One of the most rewarding parts of my job is assisting my clients with their landscape dilemmas.  Often, the solution is much simpler than the client imagined.  Last fall, I visited this home which had a large, shallow depression that wass filled with dying agave.  The interesting thing was that there was no obvious reason for its presence as no water drained into it.  It definitely wasn’t what the client wanted in this high-profile area.

So what would be a good solution for this area?   The client wanted to plant a large saguaro cactus in this area, but didn’t want to add a lot of plants.  My recommendation was to get rid of the dying agave and turn the depression into an attractive feature of the garden. 

This is what it looks like now.  Filling the area with rip-rap rock, adds both a texture and color contrasting element to the landscape.  Well-placed boulders with a century plant (Agave americana), Mexican fence post (Stenocereus marginatus), and golden barrel cactus (Echinocactus grusonii) help to break up the large expanse of the shallow depression with their spiky and globular shapes.  Finally, a saguaro cactus was added, which stands sentinel over this renovated area.  

One would never imagine that this part of landcape hadn’t been planned this way when it was first planted years ago.

Lastly, February is all about Valentine’s Day.  I sent my granddaughter a care package filled with goodies for Valentine’s Day.  Dinosaur cards for her classmates, a little craft, a hanging mobile, stickers, and of course chocolates – all with a Valentine theme.  

For me, Valentine’s day comes with mostly great memories.  As a child, I looked forward to handing out Valentines to my classmates and getting them in return.  During teenage years, there was one particularly memorable one when I was 17 years old.  My boyfriend didn’t get me anything, however, another boy gave me a card and a flower, which was some consulation.  And to finish off that infamous Valentine’s Day, I came down the chicken pox that very day.  Guess who also got the chicken pox?  The boyfriend who forgot Valentine’s Day.  Now, I look forward spending the 14th with the main man in my life, who after 31 years, still makes me feel special.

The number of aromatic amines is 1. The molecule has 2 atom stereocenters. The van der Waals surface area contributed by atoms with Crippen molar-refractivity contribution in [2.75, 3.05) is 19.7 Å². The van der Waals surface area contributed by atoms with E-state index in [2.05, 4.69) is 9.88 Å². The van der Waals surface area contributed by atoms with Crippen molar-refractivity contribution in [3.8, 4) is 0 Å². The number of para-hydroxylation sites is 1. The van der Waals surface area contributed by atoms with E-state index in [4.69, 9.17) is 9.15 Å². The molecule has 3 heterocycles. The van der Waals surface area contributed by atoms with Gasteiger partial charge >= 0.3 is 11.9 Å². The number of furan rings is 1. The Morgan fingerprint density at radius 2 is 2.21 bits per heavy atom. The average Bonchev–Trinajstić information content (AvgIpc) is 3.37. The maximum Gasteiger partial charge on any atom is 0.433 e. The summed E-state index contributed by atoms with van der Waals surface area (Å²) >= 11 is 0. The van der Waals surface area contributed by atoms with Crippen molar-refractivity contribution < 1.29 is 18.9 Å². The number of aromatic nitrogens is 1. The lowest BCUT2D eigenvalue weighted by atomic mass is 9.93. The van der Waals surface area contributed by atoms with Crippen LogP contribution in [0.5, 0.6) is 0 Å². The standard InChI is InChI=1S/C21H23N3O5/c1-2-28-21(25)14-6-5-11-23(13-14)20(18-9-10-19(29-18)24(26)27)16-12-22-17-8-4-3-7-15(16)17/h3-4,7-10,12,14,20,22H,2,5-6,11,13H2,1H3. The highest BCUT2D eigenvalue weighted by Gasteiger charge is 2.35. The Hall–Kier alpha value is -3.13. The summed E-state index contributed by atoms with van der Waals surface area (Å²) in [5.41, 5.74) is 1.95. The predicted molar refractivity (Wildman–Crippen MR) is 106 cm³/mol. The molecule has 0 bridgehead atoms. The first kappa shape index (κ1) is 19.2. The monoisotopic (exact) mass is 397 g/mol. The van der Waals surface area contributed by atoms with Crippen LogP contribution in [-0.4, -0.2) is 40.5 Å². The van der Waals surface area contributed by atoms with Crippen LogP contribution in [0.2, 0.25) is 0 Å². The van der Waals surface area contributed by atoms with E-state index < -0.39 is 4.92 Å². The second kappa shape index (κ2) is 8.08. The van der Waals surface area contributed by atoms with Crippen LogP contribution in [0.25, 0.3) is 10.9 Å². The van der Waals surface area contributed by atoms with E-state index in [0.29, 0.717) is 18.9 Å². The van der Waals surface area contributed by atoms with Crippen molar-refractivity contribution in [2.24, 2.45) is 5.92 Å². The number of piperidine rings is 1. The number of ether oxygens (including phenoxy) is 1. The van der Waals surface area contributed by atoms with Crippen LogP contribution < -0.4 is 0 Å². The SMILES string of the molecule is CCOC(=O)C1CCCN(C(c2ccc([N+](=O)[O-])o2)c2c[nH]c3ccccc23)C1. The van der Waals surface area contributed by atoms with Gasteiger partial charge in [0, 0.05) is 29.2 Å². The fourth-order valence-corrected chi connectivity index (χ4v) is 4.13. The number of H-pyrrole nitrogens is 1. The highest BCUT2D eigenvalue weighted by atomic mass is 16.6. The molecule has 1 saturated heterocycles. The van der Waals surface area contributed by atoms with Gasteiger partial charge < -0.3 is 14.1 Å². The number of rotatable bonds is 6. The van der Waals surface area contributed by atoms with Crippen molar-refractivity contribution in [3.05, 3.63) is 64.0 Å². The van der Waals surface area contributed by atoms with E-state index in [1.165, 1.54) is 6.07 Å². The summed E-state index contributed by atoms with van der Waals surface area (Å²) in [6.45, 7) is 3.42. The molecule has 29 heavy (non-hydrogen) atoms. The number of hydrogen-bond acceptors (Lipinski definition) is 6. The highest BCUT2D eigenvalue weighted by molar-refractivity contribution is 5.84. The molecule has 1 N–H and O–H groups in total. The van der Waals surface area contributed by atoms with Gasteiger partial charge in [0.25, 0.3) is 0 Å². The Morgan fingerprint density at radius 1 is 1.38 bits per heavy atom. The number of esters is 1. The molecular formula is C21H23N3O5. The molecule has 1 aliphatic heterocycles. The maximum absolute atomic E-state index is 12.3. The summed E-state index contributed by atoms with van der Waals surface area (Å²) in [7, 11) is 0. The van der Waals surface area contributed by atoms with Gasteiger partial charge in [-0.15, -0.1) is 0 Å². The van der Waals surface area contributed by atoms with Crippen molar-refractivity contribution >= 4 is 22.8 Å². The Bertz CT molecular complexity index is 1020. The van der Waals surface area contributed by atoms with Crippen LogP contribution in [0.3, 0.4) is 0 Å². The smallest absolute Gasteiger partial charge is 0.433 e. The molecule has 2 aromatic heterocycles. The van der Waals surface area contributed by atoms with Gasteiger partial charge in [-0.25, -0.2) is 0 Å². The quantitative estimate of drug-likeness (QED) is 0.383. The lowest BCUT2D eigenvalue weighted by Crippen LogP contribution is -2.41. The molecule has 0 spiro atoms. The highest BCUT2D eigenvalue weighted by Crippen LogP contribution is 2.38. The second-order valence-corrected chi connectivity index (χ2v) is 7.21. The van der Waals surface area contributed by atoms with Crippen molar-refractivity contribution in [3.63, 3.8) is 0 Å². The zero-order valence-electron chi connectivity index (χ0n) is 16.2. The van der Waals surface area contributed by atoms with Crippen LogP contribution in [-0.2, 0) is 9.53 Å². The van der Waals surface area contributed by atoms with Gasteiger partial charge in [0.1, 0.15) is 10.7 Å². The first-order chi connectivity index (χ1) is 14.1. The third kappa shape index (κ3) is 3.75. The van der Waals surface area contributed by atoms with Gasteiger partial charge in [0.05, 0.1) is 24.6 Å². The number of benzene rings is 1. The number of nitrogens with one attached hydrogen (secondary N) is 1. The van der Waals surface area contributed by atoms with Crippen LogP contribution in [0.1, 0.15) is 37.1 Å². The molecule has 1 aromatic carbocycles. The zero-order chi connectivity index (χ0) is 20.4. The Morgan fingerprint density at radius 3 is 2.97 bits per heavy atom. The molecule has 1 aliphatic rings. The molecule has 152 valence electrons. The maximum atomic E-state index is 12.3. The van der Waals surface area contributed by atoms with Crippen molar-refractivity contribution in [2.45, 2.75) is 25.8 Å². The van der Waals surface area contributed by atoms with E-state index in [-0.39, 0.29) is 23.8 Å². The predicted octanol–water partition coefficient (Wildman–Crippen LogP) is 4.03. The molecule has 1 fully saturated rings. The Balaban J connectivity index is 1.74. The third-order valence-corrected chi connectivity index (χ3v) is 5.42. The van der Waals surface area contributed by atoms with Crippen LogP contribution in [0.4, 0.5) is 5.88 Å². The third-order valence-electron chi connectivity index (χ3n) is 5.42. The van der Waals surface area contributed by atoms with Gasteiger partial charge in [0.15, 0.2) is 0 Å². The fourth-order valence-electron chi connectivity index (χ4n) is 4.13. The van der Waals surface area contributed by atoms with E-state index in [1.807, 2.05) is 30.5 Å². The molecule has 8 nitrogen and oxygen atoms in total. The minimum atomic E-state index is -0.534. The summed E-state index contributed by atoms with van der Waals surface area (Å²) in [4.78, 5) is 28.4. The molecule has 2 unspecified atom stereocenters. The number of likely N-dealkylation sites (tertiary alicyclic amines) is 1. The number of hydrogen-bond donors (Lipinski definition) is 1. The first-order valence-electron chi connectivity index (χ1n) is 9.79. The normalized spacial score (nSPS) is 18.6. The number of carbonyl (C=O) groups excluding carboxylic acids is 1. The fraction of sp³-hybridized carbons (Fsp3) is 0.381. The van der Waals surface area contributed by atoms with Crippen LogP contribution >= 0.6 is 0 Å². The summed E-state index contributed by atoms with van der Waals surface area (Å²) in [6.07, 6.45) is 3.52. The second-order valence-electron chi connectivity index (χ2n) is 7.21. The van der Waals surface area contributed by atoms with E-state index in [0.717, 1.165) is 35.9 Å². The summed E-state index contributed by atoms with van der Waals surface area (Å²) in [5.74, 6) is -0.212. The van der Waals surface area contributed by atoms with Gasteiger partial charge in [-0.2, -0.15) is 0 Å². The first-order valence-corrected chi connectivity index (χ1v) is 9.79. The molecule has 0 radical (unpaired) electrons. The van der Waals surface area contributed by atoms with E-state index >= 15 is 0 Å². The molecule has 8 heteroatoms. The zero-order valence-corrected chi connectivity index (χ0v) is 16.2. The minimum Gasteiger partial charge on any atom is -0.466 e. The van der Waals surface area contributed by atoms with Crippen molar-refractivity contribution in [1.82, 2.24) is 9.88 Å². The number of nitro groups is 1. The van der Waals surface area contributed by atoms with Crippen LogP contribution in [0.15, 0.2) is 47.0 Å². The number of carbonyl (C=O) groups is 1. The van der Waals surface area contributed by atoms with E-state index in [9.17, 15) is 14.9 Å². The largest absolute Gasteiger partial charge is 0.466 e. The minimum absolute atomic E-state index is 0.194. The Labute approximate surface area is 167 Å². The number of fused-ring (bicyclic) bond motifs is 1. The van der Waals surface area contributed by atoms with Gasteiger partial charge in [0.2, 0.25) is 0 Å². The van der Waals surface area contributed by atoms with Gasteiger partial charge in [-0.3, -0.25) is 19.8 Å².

*What do you do to celebrate Valentine’s Day?  

Have you ever given much thought about how sustainable your landscape is?

I must confess that I have been giving it a lot of thought lately.  

I am busy putting the final touches on a presentation that I am giving tomorrow on “New Ideas for Sustainable Landscaping”.


The community where I am giving this talk, asked me to speak on this subject in their continuing efforts to become an Audubon International Sustainable Community.

There will be other experts on hand to discuss other ways that people and communities can become sustainable.

My talk will focus on three ways to create a more sustainable landscape:

– Maximize the use of arid-adapted plants.

– Utilize a good, functional design that is environmentally-friendly.

– Appropriate maintenance is practiced.


Next week, I will write a series of blog posts that will focus on these three ideas.

My hope is that you will be able to implement some of these things in your own landscape.

In the meantime, please wish me luck for my talk tomorrow!
The blooms have slowed down in my desert garden, although there are still some plants flowering.  But, today’s post is all about focusing on some of the foliage in the garden.
Artichoke Agave (Agave parryi ‘truncata’)
Cascalote Tree (Caesalpinia cacalaco) 
 
Bamboo
 
Purple Prickly Pear (Opuntia violaceae var. santa-rita)
The pads turn deeper purple with cooler temperatures or when drought-stressed.
This Prickly Pear is located at the home of my in-laws.

Elephant Bush (Portulacaria afra)
This has been growing in a container by my front entry for over 8 years.
Green Desert Spoon (Dasylirion acrotriche)
I have six of these in my garden.  I just love them.
 Please visit Pam at Digging for more examples of Foliage Follow-Up.